The process of closing down the company and dissolving the corporation can create legal issues, and the process depends on whether the winding-up is voluntary or as a result of a court order. The rules that govern the winding up also depend on whether the company was incorporated under the OBCA or the CBCA.
Not-for-profit and Pro Bono
Not-for-profit organizations are different from charities. They can earn a profit, but that profit must not be used to pay its members. Specific laws and obligations apply to such corporations. There are additional requirements for a corporation to be considered a charity. We offer services to such corporations at reduced rates.
Some persons who require legal services do not meet the requirements of obtaining Legal Aid in Ontario. In order to make legal services more available, we dedicate a portion of our resources to providing services without fees. Disbursements such as government filing fees may still remain payable.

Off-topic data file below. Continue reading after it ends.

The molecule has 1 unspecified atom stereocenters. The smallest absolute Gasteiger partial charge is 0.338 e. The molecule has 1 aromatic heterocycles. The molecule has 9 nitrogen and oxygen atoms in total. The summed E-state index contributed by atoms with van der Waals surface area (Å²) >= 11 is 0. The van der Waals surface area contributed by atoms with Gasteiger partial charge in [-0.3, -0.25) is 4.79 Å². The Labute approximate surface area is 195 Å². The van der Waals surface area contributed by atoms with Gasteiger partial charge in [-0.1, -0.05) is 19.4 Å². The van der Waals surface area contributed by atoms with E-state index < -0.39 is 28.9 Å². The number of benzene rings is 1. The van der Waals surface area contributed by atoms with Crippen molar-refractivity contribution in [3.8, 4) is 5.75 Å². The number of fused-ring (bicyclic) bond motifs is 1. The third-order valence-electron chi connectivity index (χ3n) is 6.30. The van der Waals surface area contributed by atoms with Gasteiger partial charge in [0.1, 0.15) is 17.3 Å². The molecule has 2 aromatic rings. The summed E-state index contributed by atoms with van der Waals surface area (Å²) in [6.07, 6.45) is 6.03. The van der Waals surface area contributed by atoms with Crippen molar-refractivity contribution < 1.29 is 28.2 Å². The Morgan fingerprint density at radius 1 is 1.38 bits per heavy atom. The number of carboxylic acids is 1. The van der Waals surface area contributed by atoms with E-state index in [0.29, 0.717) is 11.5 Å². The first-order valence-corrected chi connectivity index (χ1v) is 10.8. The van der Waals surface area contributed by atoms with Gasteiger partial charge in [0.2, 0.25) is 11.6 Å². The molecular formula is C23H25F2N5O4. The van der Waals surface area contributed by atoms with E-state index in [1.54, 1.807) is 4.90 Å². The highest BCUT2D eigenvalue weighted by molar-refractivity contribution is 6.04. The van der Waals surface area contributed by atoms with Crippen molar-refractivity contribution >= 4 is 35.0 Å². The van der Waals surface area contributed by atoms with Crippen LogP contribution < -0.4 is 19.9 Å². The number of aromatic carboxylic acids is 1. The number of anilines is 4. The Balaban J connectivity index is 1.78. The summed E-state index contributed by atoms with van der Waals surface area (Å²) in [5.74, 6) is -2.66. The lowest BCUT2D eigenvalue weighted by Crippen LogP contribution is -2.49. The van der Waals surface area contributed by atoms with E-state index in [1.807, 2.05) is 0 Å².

Notary Public and Unbundled Services
Unbundled Services, Limited Scope Retainers
Self-represented litigants appreciate the availability of specific legal services to be made available separately, and not bundled together as a package. In order to make legal services more available to the public, we offer Limited Scope Retainers, and specific services separately on their own.
Commissioning, Notarizing, Certified True Copies
Every lawyer is a commissioner in Ontario. Commissioners can administer affidavits, oaths, declarations and affirmations. However only a lawyer can provide legal advice regarding the consequences of the above. We provide notary services and can certify true copies of original documents.
Other Areas of the Law
Our office does not currently practice in other areas of the law, however we are constantly growing and expanding. We welcome all inquiries, and can advise how we can help or whether we can recommend someone else to assist you.